Dan Boyle cannot get away from the rumors.
Even if the Lightning defenseman stayed off the Internet, stopped reading the papers and talking to his buddies, George Bazos would pass them along.
"That's my job," Boyle's agent said.
To keep his client informed.
Boyle's ears surely are burning with speculation in the media and around the league that he could be traded to help free cap space for a team whose 27 NHL contracts, including one to be signed by No. 1 draft pick Steve Stamkos, put it over the $56.7-million limit.
"It is," HDNet hockey analyst John Vanbiesbrouck said, "a striking consideration."
Because Boyle is one of the game's best puck-moving defensemen, characterized by former Lightning coach John Tortorella as the key to the team's attack.
It is why Hall of Famer and Panthers analyst Denis Potvin said of the unconfirmed gossip, "Until something happens, I won't believe it. I just don't see where this will be a smart move."
The talk could be moot.
Boyle, who turns 32 on July 12 and has a six-year, $40-million contract that pays $6.667-million annually, has a no-trade clause Bazos said he is not inclined to waive. Even that sparked conversation.
Boyle is from Ottawa, which lost defenseman Wade Redden to free agency. Perhaps, the speculators say, Boyle would agree to go home.
The Ottawa Sun stirred the pot by reporting Tampa Bay might be interested in defenseman Andrej Meszaros, 22, a restricted free agent who last season made $984,000 and had nine goals and 36 points in 82 games, and 24-goal scorer Antoine Vermette.
"I'll tell you what," said Nick Kypreos, an analyst for Rogers Sportsnet in Canada. "They would go crazy for Dan Boyle in Ottawa."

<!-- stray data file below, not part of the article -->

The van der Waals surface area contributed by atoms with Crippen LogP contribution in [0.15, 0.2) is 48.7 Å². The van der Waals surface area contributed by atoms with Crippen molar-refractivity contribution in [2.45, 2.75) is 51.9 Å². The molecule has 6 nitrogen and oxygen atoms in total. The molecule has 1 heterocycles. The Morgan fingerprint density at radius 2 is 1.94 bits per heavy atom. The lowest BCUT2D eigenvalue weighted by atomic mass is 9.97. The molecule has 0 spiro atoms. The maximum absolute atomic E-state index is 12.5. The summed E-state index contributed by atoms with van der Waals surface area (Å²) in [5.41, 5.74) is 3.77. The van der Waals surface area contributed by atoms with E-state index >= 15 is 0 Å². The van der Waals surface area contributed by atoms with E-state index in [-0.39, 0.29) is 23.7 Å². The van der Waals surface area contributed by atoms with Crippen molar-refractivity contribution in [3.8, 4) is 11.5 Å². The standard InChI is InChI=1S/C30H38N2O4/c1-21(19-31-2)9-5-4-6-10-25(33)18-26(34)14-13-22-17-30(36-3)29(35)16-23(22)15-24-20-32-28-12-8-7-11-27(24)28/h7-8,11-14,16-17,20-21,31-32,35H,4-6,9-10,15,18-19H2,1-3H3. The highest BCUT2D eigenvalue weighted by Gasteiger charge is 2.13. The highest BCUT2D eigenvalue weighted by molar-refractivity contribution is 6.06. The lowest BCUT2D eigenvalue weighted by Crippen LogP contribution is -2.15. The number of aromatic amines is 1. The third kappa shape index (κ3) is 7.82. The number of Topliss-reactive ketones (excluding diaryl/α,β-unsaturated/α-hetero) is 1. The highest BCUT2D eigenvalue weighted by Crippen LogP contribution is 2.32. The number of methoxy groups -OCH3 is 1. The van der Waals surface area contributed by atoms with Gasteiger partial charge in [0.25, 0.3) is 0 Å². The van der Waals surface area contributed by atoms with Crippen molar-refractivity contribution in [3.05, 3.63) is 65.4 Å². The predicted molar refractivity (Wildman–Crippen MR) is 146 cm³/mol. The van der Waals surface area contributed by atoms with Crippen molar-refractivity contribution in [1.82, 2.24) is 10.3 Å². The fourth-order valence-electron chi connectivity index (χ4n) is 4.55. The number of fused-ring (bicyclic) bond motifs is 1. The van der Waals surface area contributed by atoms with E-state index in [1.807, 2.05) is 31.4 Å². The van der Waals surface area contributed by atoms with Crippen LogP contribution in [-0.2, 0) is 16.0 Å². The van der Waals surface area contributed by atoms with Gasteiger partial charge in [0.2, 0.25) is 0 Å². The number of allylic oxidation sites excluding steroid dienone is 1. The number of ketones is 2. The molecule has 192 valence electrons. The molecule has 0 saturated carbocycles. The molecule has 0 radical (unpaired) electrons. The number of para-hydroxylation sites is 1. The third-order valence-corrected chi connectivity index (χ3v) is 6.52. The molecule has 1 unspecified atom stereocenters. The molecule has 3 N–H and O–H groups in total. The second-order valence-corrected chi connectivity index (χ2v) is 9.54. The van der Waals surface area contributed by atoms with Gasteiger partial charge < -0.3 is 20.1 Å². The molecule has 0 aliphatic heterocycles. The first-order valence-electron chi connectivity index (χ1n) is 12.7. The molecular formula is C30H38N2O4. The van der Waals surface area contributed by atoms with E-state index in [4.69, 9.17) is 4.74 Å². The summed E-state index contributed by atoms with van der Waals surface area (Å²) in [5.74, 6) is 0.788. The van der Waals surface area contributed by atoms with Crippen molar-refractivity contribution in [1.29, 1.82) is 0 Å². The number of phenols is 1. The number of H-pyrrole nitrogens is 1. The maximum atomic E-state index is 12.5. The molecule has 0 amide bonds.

Whoa, said Bazos, who explained he got a call Tuesday from "Lightning management" that he said indicated, "It's not their intention to move Dan. They're going to try to work out whatever they need to work out in other ways."
The issue is how to get payroll, as owner Oren Koules has said, to the league midpoint, about $48-million. That almost certainly involves trades; not necessarily for bodies, but to replenish draft choices used the past weeks to help transform the roster.
Koules on Wednesday declined comment about plans for any players and said of Boyle, "We think he's the best puck-moving defenseman in the league."
Which brings us back to why even the possibility of a trade is such a big deal.
"It's clear the secret to success in the league is to have guys who can move the puck around the back end and make some plays," CBC analyst and former Oilers assistant Craig Simpson said.
Recall what happened last season when Boyle sat with injuries and Tampa Bay changed its breakouts because no other defenseman could consistently handle the job.
"So you better make sure what you're getting in return is exactly what you need for the hockey club," former Lightning coach Terry Crisp said of a trade.
"If I'm moving Dan Boyle, I want instant return."
Bazos said his client, who declined comment, is taking the chatter in stride.
Besides, Bazos said, "He's staying put. You can't replace Dan. … When rational people sit down and take a look at it and say, realistically, if they want to move Dan, how are they making the team better, they can't do it."
Meantime, Bazos heeds the advice he said was given him by Lightning management: "Don't believe everything you read."
CONTRACTS SIGNED: Center Ryan Craig, who played just seven games last season because of injuries, signed a two-year, $1.575-million deal that pays $775,000 next season and $800,000 in 2009-10. In 72 games in 2006-07, he had 14 goals and 13 assists. … Defenseman Janne Niskala, acquired Monday from the Flyers, signed a one-year deal worth $600,000.
Damian Cristodero can be reached at email@example.com.